-- Expand DCNR’s Riparian Forest Buffer program to $1 million.

-- Increase PDA’s Farmland Preservation program to $76 million to preserve more farmland during

the pandemic and offset reductions in county investments.

-- Establish an Agricultural Cost-Share Program and initially fund it at $25 million per year to invest in farm pollution reduction projects that also improve land productivity.

-- Create a PA Conservation and Economic Recovery Corps (CERC). Pennsylvania should implement a modern-day Conservation Corps (CERC) to put people back to work with family-sustaining wages that rebuild our natural infrastructure:

-- Set a goal of hiring at least 15,000 unemployed Pennsylvanians in the first 12 months for at least 6-month terms, which could be extended based on their needs and project needs.

-- In addition to unemployed skilled workers, CERC should also provide employment opportunities for students, graduates, youth, and black and brown communities which are being disproportion- ately impacted by the pandemic.

-- Projects would focus on state park and forest maintenance, habitat management, green storm- water infrastructure construction, stream buffer implementation, Main Street beautification, agriculture projects, tree planting, and other natural infrastructure needs.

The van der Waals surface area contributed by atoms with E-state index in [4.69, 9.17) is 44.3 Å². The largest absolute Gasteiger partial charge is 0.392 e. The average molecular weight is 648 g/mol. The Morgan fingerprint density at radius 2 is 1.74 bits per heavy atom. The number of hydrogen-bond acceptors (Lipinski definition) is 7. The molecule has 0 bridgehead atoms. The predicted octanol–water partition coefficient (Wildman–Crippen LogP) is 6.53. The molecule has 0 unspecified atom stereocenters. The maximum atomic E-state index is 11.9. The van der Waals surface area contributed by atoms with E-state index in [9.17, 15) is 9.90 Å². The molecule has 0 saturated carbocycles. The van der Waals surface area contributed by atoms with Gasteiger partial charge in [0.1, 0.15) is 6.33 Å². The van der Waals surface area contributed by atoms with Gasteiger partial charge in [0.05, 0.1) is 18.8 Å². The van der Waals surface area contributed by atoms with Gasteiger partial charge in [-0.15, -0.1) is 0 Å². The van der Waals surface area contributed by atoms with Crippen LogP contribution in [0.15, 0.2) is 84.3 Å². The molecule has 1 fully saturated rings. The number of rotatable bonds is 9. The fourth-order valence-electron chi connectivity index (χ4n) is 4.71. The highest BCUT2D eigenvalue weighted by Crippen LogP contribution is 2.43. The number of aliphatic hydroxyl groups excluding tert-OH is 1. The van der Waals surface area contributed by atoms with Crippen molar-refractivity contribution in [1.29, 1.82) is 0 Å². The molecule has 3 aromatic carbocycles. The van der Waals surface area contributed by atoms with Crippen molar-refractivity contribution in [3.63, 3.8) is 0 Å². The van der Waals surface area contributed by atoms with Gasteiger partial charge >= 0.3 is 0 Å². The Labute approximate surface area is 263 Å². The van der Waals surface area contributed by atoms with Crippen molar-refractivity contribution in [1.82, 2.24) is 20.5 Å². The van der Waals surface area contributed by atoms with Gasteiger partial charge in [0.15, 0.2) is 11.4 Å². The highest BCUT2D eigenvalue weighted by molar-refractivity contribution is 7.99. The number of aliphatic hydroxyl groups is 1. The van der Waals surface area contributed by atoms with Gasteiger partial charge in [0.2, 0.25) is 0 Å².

--  CERC would provide family-sustaining wages of at least $24/hour, plus health benefits, paid sick leave, and paid time off.

-- Counties should submit lists of CERC-based job opportunities, organized by DCNR’s nature-based regions, heritage areas, urban communities, and environmental justice areas so that projects are equitably spread across the Commonwealth.

-- Address Legacy Drilling and Mining Pollution. Abandoned mines and orphaned oil and gas wells have created legacy pollution issues scarring Pennsylvania’s landscapes, polluting its waters, diminishing outdoor activity experiences and holding back economic development. To create jobs and new development opportunities, policymakers should:

-- Invest $453 million over 4 years in DEP’s Abandoned & Orphan Well Program to clear a backlog of 9,000 abandoned wells that are “shovel-ready.”